Showing posts with label small town. Show all posts
Showing posts with label small town. Show all posts

15 February, 2019

from Record of a Pair of Well-Worn Traveling Boots: Be Safe Out There [a brief ethnography]


The middle-aged black man was wearing a blue suit coat that was too big for him, worn around the cuffs, and missing a couple of buttons. It was October, and after dark, which meant it was a little chilly. His clothes under the blue coat were rattier than the coat. Tired flipflops left his feet exposed. In his hands, he held an empty baby bottle. He approached me after I finished pumping gas. Debit cards weren't a thing in those days, and neither were card readers on gas pumps. But in that part of the city, near the university and Short Vine -- another area I ended up spending a lot of time -- you walked in and paid before you pumped. And I've always preferred cash transactions, anyway --chalk that up to my small towniness. 

The town where I'm from isn't remote or isolated in a geographic sense, but I learned early there are other kinds of distance, other types of geography that are difficult to cross -- especially when it's crossed under duress. And truthfully, crossing the distance between where I'm from and where I have ended up wasn't so much a problem for me. But it took me a long time to figure out that there's no going back. Not really.

Cincinnati was the first place I escaped to when I got my driver's license. It was the closest city, and the nearest place of any size. And though I didn't mean to end up there, necessarily, I ended up in a part of town that I would, and do, return to: Over the Rhine. In those days, Vine Street was still an open market for pretty much any illicit thing you could want. Not that I tried any of it; I still had a healthy dose of small town naivete that, for good or bad, managed to save me. But I did witness my first drug deal and accidentally walk up on a sex trade transaction. All the parties involved were amused by my small town whiteness -- amused and too busy to punish me for it. Because while Cincinnati was a dangerous place, and while OTR was probably the place furthest from where I lived -- for a whole host of reasons -- it never once occurred to me that I might have been in danger. I explored it with an anthropologist's curiosity -- and detachment -- that has served me well over the years, no matter how deep I dived or how close to the bottom I got.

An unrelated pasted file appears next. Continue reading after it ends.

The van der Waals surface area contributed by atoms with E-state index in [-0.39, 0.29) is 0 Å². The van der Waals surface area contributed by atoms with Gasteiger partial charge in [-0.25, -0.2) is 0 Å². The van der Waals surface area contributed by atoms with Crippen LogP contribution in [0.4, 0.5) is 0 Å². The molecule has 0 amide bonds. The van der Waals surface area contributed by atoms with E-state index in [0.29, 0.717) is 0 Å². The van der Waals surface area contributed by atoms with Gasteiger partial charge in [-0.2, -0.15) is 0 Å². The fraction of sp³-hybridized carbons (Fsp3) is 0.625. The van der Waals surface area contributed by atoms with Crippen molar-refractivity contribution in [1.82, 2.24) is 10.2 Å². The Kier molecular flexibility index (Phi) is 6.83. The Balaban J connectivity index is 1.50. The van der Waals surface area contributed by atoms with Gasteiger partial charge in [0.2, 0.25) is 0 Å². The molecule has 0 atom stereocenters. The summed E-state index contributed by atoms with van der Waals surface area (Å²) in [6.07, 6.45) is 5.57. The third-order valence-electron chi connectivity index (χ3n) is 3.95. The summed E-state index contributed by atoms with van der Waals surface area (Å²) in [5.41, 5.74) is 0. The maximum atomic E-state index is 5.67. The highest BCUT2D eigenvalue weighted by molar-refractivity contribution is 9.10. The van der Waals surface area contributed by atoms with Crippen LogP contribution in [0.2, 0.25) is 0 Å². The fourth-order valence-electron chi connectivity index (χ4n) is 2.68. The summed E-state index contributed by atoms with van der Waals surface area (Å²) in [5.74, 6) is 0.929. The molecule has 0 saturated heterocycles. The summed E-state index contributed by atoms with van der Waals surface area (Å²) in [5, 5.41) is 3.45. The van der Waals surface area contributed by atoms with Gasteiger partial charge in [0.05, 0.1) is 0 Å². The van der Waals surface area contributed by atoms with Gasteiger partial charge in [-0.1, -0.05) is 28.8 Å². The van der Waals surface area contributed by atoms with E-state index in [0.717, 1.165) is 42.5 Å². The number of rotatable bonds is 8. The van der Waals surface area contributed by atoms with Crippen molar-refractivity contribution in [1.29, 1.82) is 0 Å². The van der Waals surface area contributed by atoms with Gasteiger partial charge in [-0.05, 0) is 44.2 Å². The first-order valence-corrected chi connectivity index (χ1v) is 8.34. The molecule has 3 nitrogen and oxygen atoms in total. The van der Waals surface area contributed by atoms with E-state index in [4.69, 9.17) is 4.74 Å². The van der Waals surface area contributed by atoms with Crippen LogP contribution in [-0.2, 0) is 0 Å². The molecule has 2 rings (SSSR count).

He started in by telling me he wasn't just panhandling. He was passing through, he said, pointing directionlessly towards the interstate. His car broke down and his wife and baby daughter stayed with the car because it was chilly out. He waved the baby bottle at me as proof that his story was true. In the moment it didn't occur to me that he might just be hustling for drug money; it did occur to me that he sounded too practiced to be in moment. Growing up as I did around a few truly ineffective liars, I had started to pick up an ear for that sort of thing.  But also, in that moment, I didn't care. I don't know if it was the dedication to his story, or the flip flops. But I gave him a few dollars, wished him luck.

- Be safe out there, I said. And then I got in my car and left, traversing the various geographies back to my hometown, where panhandlers were prime time television extras, where the poverty was just as palpable, but somehow different. A place I would not be able to look at in the same way, or ever really be able to stay -- though at the time I wasn't aware that anything in me had shifted.

I think about him often and wonder whatever happened to him. I see him in every face I've met doing outreach. I've revisited that moment hundreds, maybe thousands of times over the years. And while I don't know if that was when it all changed or when it first occured to me that something had, I'm forever grateful that he crossed my path.


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04 June, 2018

It's all casual along the dirty, sacred river

Mick Parsons, writing, Louisville, violence